I'm back stateside just in time for the home opener, and after a lackluster three game set against the Angels, it's finally time.  So with that said I'll just say that I think this might be the most uneasy I've been regarding the upcoming Dodger season for many years.

That uncertainty comes from:

Injuries in the starting rotation

Greinke isn't ready and his barking elbow is the cause.  The Dodger brass, commonly known to me as the lying medical staff, misled us again and said that his lubricating injection was not a big deal, but it was.  Five weeks later he's still not ready and now it's time to be ready.  Is the elbow issue a harbinger of things to come?

Ryu's shoulder issues last season should have warned us.  He was shut down twice last year.  Now a few weeks into spring, it's the same thing over again.  If Ryu pitches 100 innings, it will probably be a surprise.  I hope he makes a liar out of me, but that's the way I see it.

(Photos by Jon SooHoo/L.A. Dodgers)

And speaking of small work loads, Brett Anderson hasn't ever been able to provide a season's worth of starting pitcher innings.  Well at least not since his rookie year in 2009 (175 innings).  His left arm has sustained innings pitched workloads of 112, 83, 35, 44 and 43 in the following five seasons.  Now he's the number 4 or 5 guy, (depending on how you rank Brandon McCarthy and him).  After last night's game against Anaheim, confidence isn't a strong point.  It was one game, but the Angels were fooled by nothing as they were spanking the ball all over the place from the get-go.  He lacked command and they were hitting balls hard up in the zone.

McCarthy suddenly has become the number two guy on the staff, and that's a scary thought. He has lacked consistency and his spring training has not been anything impressive.  Yes, it's only spring training and let's just hope that he was working on stuff for the most part, as he did nothing to spark the confidence of the Dodger following faithful.

Look for significant starting pitcher innings this year out of Joe Weiland, Zach Lee, David Huff, Carlos Frias, and maybe even Juan Nicasio.  I just don't see the Dodger starting five as having enough  gas in the tank to make it through September.

So as we embark on following our guys for 162 games, I am hoping my concerns are those of an uninformed fan that really doesn't know things that are going on inside the organization.  I have watched from afar.  I missed spring training in person and for the most part I was out of the country and far removed from the team.  My observations are based strictly on MLB.com video streams and the occasional game I had time to see.  I see a lot of bloggers speaking very positively about this group, and there are many of them including: defense, young up and coming kids, Rollins/Kendrick DP combo, a catcher with power to name a few.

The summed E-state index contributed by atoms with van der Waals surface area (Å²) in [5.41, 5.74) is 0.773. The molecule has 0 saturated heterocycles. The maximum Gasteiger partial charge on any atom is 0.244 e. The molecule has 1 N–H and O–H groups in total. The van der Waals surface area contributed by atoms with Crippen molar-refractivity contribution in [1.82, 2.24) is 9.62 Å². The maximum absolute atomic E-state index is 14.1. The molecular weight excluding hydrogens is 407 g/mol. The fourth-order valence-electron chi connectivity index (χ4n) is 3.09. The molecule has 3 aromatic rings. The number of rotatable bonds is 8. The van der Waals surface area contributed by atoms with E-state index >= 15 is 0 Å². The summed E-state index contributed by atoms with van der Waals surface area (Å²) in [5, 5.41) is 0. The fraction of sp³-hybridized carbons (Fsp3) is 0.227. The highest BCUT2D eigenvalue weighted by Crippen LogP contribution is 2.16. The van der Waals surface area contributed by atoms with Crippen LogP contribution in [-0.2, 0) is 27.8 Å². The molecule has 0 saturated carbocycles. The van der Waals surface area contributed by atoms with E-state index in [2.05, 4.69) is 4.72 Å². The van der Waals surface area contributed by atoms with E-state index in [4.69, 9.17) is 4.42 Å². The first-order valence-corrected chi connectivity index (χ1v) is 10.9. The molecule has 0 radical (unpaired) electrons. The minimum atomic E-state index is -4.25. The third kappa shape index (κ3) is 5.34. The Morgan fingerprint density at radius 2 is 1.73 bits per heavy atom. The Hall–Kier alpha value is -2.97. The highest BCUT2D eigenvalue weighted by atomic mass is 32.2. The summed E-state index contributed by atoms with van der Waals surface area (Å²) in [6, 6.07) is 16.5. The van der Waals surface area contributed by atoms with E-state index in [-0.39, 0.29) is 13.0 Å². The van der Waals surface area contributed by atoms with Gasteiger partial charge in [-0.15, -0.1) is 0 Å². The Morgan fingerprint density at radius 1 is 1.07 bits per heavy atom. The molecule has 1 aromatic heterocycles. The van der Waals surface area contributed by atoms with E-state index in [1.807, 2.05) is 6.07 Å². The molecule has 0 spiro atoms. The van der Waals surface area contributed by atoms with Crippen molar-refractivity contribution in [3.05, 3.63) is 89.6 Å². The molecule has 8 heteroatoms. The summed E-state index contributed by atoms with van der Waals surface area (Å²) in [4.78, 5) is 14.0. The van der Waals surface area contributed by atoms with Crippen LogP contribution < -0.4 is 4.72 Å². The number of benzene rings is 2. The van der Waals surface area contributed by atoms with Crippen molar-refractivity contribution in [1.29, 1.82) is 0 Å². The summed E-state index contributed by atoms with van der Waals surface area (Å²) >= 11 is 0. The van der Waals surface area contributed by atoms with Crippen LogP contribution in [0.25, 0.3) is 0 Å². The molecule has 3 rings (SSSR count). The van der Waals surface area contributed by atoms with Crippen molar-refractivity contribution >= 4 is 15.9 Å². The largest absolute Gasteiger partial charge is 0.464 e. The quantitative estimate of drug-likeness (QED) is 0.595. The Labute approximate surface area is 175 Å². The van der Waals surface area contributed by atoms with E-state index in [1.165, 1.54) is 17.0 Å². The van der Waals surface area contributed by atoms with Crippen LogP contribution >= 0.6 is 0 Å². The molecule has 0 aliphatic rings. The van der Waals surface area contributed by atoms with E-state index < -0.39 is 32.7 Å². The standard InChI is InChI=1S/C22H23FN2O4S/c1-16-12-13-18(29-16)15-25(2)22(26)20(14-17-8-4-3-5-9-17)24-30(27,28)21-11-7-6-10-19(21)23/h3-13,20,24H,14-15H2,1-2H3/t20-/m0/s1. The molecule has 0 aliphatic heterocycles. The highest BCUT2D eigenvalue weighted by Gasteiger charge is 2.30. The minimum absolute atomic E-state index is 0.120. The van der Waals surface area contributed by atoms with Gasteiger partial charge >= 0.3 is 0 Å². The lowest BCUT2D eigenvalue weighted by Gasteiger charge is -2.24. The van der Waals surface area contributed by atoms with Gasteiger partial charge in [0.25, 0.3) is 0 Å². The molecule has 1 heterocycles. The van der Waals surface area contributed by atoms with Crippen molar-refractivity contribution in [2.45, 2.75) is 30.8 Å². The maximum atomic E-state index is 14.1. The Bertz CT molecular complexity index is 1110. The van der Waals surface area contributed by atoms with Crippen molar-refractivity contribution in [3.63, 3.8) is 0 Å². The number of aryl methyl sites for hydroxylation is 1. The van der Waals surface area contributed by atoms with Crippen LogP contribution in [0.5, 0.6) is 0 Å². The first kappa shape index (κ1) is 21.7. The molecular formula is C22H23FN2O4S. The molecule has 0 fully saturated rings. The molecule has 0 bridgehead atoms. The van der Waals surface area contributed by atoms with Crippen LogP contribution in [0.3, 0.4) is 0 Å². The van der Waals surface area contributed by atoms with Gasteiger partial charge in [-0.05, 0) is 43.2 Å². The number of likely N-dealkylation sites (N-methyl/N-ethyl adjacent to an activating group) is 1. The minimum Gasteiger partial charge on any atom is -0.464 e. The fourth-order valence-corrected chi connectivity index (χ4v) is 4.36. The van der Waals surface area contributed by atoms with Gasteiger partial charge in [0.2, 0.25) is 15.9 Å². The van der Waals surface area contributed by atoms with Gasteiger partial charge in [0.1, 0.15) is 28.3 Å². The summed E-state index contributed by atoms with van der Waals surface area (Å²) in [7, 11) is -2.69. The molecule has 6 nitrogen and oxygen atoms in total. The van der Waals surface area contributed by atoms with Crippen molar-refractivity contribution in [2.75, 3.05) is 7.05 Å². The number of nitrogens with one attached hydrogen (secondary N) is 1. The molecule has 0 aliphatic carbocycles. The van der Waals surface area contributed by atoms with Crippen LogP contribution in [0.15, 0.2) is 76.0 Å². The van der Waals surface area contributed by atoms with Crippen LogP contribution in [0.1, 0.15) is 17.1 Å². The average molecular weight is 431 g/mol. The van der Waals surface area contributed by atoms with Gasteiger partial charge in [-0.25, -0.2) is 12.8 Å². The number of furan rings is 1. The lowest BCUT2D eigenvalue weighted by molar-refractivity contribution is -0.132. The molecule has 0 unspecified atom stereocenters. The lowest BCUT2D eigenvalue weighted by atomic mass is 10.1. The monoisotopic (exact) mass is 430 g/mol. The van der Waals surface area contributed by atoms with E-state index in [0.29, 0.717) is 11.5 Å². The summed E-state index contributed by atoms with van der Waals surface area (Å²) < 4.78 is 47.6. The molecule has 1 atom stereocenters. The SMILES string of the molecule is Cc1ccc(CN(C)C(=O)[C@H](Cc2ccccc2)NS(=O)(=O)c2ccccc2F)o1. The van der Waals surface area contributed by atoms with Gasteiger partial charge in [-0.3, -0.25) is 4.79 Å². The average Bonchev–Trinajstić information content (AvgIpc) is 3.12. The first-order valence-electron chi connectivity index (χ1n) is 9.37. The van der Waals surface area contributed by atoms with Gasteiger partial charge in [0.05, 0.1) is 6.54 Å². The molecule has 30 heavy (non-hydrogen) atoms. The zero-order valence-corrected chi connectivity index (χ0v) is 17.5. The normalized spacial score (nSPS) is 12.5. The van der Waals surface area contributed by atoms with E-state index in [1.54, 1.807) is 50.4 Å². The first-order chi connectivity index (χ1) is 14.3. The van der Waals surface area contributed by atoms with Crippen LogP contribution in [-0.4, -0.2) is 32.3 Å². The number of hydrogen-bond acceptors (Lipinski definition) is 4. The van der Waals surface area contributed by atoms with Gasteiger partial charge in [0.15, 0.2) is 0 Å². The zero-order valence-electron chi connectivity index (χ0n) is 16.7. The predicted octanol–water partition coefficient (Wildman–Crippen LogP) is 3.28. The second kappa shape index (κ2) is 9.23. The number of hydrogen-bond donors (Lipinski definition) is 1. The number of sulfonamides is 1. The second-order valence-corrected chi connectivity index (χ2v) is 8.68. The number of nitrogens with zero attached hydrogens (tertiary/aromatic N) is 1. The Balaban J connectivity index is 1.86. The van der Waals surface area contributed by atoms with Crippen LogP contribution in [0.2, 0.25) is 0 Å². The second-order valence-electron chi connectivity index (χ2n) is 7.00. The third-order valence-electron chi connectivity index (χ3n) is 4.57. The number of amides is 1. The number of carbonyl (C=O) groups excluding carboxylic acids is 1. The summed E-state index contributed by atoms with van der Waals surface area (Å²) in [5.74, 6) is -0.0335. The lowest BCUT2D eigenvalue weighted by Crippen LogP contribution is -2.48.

Prove me wrong Dodgers.  Please prove me wrong because right now I see an 81-81 team with struggling starting pitching.  Don't fret though.  I usually allow my emotional ties to the club to pick them to win it all, and look where that has got us over the last 26 seasons.

Sunday, March 22, 2015

Come on Charlie, Do a Little Homework for your Broadcasts

I'm not sure how this post will come out as I'm pounding it out on my cellphone from Reagan National Airport in Washington DC.  Here's my rant.

I watched Steiner and Monday broadcast the Dodger/Rockie game yesterday.  It was a 6-4 Colorado win in a split squad contest played by many Dodger minor leaguers.  These are the games I love because it gives us a chance to watch some guys that play on the back lots at CBR and don't get into games.  There are some interesting prospects and tons of stories to tell about them.  That is if you have a broadcast team that does their homework or a little bit of research on the farm system of the TEAM THAT THEY COVER!

Case in point.  Adam Law made his Dodger big club debut yesterday.  Grandson of former  Pirate Cy Young winner Vernon "Deacon" Law, and son of former White Sox Vance Law.  Don't you think that information could be passed along?  Or what about the interesting tidbit this Law's grandpa who is in his mid-80s still throws him batting practice in the off season, still sporting a nasty curve according to critics.

Come on Charlie and Rick.   There are hundreds of stories like that to make your broadcast interesting.

Rant over.

Saturday, March 21, 2015

Back in Action...At Least Temporarily

After an 8 week sabbatical in Central America on work assignment in El Salvador and Guatemala, I find myself back stateside so disconnected from Dodger baseball...probably more than I ever have been since beginning this love affair with the team in blue back in he 60's.

With that said, there isn't much noteworthy that I can say other than a big "thank you" to the likes of Ron Cervenka and Harold Uhlman at ThinkBlueLA.com and Mark Timmons at LADodgertalk.com, two sites that I find to be "must reads."  Yes there are other sites and they are fantastic, but for some reason I tend to gravitate towards those two more than any other.

Speaking to graduating students at ILEA, San Salvador
On a personal side, my assignment at the International Law Enforcement Academy in San Salvador proved to be one of the most rewarding of my career.  One that is winding down towards retirement.  Amongst the 40 students I had in my class were 9 from the Dominican Republic and another 6 from Mexico.  it's safe to say that we had a LOT of conversations about baseball.  The Dominicans are so passionate about the game.  The Mexicans, favorites of mine because their hearts are with the Dodgers due to the Valenzuela influence of over 30 years ago, and the AGON/Urias connection today.
Visiting Mayan ruins in El Salvador with colleagues from Mexico, the Dominican Republic and Costa Rica.

Back to Dodger baseball

Such a series of dilemmas the team brass faces in roster decisions.

Absent of a deal or two, there's going to be some unhappy campers.  Darwin Barney, Alex Guerrero and Andre Ether, all in flux.   Dare I say Carl Crawford and Brandon League too? There are few that don't believe that Schebler and Van Slyke would serve well as a LF platoon.  

The bullpen?  It's wide open.  Paco, Aardsma, Bedard, Gaudin, Weiland, Bollinger, Yimi Garcia, Hatcher, Liberatore, Coulombe,  Huff, Baez, Tsao, Zach Lee, and Santos have all performed well so far.  Then there are the likes of Peralta, Nicosia, Howell, Guadin, and Mike Adams.  What it comes down to is there are a few guys that will be very unhappy when roster cuts are made and the competition for the final spots are gaining to be fierce.